Noise, soundscape and heritage: Sound cartographies and urban segregation in twenty-first-century Mexico City
By means of an auto-ethnography, I problematize the category of ‘noise’ in the context of Iztapalapa, a stigmatized borough of Mexico City. Informed by the interdisciplinary fields of sound studies, aural studies and urbanism, I propose a comparison of two sound maps: the ‘First Map of Noise for the Metropolitan Area of Mexico’s Valley’ and ‘Mexico’s Sound Map’. I argue that the creation of both maps is a symbolic instrument that assists processes of social classification. I historicize the concepts of ‘noise’ and ‘soundscape’ and analyse their uses in official discourses. Paying attention to the concept of ‘sonic heritage’, I discuss the role of official institutions in educating and managing forms of aurality. My investigation is informed by the concept ‘division of aural labour’ to explain asymmetries between people’s urban, aural experiences. I conclude that these two maps add to the social stigma that burdens certain areas historically marginalized by the model of urban segregation.
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Document Type: Research Article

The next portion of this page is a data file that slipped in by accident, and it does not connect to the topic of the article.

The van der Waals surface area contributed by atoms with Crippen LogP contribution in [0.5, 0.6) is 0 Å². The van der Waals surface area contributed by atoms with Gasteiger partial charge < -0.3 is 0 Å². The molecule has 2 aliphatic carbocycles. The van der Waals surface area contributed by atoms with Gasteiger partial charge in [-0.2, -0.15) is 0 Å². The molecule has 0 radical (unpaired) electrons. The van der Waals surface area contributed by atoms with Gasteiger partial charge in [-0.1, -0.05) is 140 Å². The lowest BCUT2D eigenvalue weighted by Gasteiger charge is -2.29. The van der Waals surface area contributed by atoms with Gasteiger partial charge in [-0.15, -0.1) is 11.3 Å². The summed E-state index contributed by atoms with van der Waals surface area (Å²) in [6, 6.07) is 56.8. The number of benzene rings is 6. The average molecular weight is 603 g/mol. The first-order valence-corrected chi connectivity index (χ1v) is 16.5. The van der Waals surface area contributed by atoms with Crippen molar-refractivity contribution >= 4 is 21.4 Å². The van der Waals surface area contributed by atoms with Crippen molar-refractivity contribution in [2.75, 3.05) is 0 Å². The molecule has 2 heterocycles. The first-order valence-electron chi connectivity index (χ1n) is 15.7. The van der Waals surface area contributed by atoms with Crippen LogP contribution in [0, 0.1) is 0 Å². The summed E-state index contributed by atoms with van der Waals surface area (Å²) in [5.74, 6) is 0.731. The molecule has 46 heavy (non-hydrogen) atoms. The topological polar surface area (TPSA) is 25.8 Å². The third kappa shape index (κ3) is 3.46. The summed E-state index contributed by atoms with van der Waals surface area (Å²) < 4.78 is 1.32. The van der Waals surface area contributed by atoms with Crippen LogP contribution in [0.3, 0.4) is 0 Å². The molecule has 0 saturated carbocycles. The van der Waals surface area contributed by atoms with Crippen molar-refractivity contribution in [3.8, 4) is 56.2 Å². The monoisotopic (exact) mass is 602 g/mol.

Affiliations: Universidad de Guanajuato
Publication date: July 1, 2017
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- Cities have been increasingly at the forefront of debate in both humanities and social-science disciplines, but there has been relatively little dialogue across these disciplinary boundaries. Journals in social-science fields that use urban-studies methods to look at life in cities rarely explore the cultural aspects of urban life in any depth or delve into close readings of the representation of cities in individual cultural products. As a platform for interdisciplinary scholarship from any and all linguistic, cultural and geographical traditions, the Journal of Urban Cultural Studies prioritizes the urban phenomenon in order to better understand the culture(s) of cities.
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